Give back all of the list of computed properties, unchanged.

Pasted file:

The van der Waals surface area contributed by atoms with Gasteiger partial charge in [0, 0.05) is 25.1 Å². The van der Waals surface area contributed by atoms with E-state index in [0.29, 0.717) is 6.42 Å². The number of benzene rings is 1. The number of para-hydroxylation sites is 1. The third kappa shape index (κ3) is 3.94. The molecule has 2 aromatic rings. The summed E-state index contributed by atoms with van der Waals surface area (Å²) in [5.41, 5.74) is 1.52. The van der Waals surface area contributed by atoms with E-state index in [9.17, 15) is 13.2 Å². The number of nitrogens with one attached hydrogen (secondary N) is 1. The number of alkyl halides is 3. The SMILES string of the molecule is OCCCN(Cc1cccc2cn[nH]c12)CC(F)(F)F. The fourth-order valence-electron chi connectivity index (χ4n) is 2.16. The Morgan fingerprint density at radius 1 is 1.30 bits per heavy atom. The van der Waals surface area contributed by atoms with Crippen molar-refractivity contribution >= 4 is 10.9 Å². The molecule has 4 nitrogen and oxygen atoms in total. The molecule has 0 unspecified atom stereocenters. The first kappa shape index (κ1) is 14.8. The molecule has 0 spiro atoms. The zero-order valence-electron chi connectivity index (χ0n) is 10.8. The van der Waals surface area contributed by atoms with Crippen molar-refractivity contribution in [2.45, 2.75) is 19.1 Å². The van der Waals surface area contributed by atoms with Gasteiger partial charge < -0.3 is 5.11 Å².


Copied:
The van der Waals surface area contributed by atoms with Gasteiger partial charge in [0, 0.05) is 25.1 Å². The van der Waals surface area contributed by atoms with E-state index in [0.29, 0.717) is 6.42 Å². The number of benzene rings is 1. The number of para-hydroxylation sites is 1. The third kappa shape index (κ3) is 3.94. The molecule has 2 aromatic rings. The summed E-state index contributed by atoms with van der Waals surface area (Å²) in [5.41, 5.74) is 1.52. The van der Waals surface area contributed by atoms with E-state index in [9.17, 15) is 13.2 Å². The number of nitrogens with one attached hydrogen (secondary N) is 1. The number of alkyl halides is 3. The SMILES string of the molecule is OCCCN(Cc1cccc2cn[nH]c12)CC(F)(F)F. The fourth-order valence-electron chi connectivity index (χ4n) is 2.16. The Morgan fingerprint density at radius 1 is 1.30 bits per heavy atom. The van der Waals surface area contributed by atoms with Crippen molar-refractivity contribution >= 4 is 10.9 Å². The molecule has 4 nitrogen and oxygen atoms in total. The molecule has 0 unspecified atom stereocenters. The first kappa shape index (κ1) is 14.8. The molecule has 0 spiro atoms. The zero-order valence-electron chi connectivity index (χ0n) is 10.8. The van der Waals surface area contributed by atoms with Crippen molar-refractivity contribution in [2.45, 2.75) is 19.1 Å². The van der Waals surface area contributed by atoms with Gasteiger partial charge < -0.3 is 5.11 Å².